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High rates of covid-19 vaccine hesitancy and its association with conspiracy beliefs : A study in jordan and kuwait among other arab countries

Sallam, Malik LU ; Dababseh, Deema ; Eid, Huda ; Al-Mahzoum, Kholoud ; Al-Haidar, Ayat ; Taim, Duaa ; Yaseen, Alaa ; Ababneh, Nidaa A. ; Bakri, Faris G. and Mahafzah, Azmi (2021) In Vaccines 9(1). p.1-16
Abstract

Vaccination could be an effective strategy for slowing the spread of the current coronavirus disease 2019 (COVID-19) pandemic. Vaccine hesitancy could pose a serious problem for COVID-19 prevention, due to the spread of misinformation surrounding the ongoing pandemic. The aim of this study was to assess the attitudes towards the prospective COVID-19 vaccines among the general public in Jordan, Kuwait and other Arab countries. We also aimed to assess the association between COVID-19 vaccine acceptance and conspiracy beliefs. This study used an online survey distributed in December 2020, with items assessing conspiracies regarding COVID-19’s origin and vaccination. Attitudes towards COVID-19 vaccines were assessed using the Vaccine... (More)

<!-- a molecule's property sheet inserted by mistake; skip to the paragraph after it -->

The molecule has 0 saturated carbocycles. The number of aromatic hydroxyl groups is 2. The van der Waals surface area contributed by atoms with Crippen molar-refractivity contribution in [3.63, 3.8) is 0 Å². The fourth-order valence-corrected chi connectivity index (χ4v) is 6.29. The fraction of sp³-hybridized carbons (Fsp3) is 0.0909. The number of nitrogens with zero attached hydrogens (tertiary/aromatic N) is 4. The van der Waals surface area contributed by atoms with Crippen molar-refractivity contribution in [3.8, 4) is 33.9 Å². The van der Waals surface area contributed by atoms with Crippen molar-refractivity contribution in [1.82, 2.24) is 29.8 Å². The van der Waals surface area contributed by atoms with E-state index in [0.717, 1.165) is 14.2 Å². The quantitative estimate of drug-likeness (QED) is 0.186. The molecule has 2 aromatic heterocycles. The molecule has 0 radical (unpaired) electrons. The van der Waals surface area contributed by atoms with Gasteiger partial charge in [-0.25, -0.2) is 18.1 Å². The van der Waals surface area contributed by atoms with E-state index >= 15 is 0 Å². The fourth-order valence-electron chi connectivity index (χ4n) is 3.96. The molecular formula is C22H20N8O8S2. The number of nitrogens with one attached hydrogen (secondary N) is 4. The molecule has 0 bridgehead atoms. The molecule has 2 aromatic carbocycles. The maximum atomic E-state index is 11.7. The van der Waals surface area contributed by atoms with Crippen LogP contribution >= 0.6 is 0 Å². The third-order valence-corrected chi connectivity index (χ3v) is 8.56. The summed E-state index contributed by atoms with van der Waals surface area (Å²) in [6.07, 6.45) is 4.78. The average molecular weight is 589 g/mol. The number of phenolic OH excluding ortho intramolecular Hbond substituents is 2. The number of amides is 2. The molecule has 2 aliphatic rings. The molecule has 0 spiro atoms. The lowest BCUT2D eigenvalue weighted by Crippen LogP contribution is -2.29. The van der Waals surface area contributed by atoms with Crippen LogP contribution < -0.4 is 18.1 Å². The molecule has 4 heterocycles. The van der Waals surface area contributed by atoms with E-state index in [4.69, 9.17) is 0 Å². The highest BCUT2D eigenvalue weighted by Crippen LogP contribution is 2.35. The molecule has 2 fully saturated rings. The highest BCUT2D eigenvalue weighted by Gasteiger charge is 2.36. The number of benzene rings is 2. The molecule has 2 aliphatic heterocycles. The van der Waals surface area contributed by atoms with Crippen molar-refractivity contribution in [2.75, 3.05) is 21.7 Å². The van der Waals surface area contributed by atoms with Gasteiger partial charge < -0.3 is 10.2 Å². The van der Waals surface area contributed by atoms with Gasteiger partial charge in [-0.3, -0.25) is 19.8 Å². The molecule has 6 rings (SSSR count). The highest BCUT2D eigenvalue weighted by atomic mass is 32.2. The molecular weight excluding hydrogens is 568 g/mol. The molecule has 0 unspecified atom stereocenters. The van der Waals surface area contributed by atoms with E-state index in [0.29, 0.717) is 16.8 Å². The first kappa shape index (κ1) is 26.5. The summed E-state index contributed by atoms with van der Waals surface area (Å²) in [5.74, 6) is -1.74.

Vaccination could be an effective strategy for slowing the spread of the current coronavirus disease 2019 (COVID-19) pandemic. Vaccine hesitancy could pose a serious problem for COVID-19 prevention, due to the spread of misinformation surrounding the ongoing pandemic. The aim of this study was to assess the attitudes towards the prospective COVID-19 vaccines among the general public in Jordan, Kuwait and other Arab countries. We also aimed to assess the association between COVID-19 vaccine acceptance and conspiracy beliefs. This study used an online survey distributed in December 2020, with items assessing conspiracies regarding COVID-19’s origin and vaccination. Attitudes towards COVID-19 vaccines were assessed using the Vaccine Conspiracy Belief Scale (VCBS), with higher scores indicating a greater belief in vaccine conspiracy. A total of 3414 respondents completed the survey, the majority being residents of Jordan (n = 2173, 63.6%), Kuwait (n = 771, 22.6%) and Saudi Arabia (n = 154, 4.5%). The acceptance rates for COVID-19 and influenza vaccines were 29.4% and 30.9%, respectively. Males, respondents with higher educational levels and those with histories of chronic disease had higher rates of COVID-19 vaccine acceptance. Beliefs that COVID-19 vaccines are intended to inject microchips into recipients and that the vaccines are related to infertility were found in 27.7% and 23.4% of respondents, respectively. Higher VCBS scores were found among females, respondents with lower educational levels and respondents relying on social media platforms as the main source of information. The high rates of vaccine hesitancy in Jordan and Kuwait, among other Arab countries, are alarming. They could hinder the proper control of COVID-19 in the region. The harmful effect of COVID-19 misinformation and conspiracy beliefs was manifested in vaccine hesitancy. This may represent a massive obstacle to the successful control of the pandemic. A reliance on social media as the main source of information about COVID-19 vaccines was associated with vaccine hesitancy. This should alert governments, policy makers and the general public to the importance of vigilant fact checking.